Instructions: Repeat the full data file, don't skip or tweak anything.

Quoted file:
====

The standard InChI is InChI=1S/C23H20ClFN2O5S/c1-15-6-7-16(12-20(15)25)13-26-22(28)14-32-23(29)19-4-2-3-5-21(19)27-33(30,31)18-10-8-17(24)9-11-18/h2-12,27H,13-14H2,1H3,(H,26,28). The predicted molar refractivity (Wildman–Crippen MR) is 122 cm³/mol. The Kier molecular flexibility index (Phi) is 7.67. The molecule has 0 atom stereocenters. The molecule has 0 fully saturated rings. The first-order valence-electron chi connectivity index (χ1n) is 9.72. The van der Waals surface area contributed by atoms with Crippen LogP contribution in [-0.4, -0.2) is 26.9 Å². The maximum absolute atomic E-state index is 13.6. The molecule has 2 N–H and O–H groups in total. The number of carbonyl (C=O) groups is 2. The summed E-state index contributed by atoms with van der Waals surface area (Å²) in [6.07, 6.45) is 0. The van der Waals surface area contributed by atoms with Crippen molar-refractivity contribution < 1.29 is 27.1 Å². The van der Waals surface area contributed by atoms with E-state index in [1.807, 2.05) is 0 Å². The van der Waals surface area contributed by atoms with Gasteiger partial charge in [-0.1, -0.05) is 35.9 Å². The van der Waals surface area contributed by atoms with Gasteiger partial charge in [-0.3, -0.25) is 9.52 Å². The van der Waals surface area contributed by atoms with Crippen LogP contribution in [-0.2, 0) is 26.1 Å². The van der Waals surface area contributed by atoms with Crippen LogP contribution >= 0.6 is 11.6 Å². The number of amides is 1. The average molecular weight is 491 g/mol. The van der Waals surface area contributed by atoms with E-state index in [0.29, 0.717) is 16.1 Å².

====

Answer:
The standard InChI is InChI=1S/C23H20ClFN2O5S/c1-15-6-7-16(12-20(15)25)13-26-22(28)14-32-23(29)19-4-2-3-5-21(19)27-33(30,31)18-10-8-17(24)9-11-18/h2-12,27H,13-14H2,1H3,(H,26,28). The predicted molar refractivity (Wildman–Crippen MR) is 122 cm³/mol. The Kier molecular flexibility index (Phi) is 7.67. The molecule has 0 atom stereocenters. The molecule has 0 fully saturated rings. The first-order valence-electron chi connectivity index (χ1n) is 9.72. The van der Waals surface area contributed by atoms with Crippen LogP contribution in [-0.4, -0.2) is 26.9 Å². The maximum absolute atomic E-state index is 13.6. The molecule has 2 N–H and O–H groups in total. The number of carbonyl (C=O) groups is 2. The summed E-state index contributed by atoms with van der Waals surface area (Å²) in [6.07, 6.45) is 0. The van der Waals surface area contributed by atoms with Crippen molar-refractivity contribution < 1.29 is 27.1 Å². The van der Waals surface area contributed by atoms with E-state index in [1.807, 2.05) is 0 Å². The van der Waals surface area contributed by atoms with Gasteiger partial charge in [-0.1, -0.05) is 35.9 Å². The van der Waals surface area contributed by atoms with Gasteiger partial charge in [-0.3, -0.25) is 9.52 Å². The van der Waals surface area contributed by atoms with Crippen LogP contribution in [-0.2, 0) is 26.1 Å². The van der Waals surface area contributed by atoms with Crippen LogP contribution >= 0.6 is 11.6 Å². The number of amides is 1. The average molecular weight is 491 g/mol. The van der Waals surface area contributed by atoms with E-state index in [0.29, 0.717) is 16.1 Å².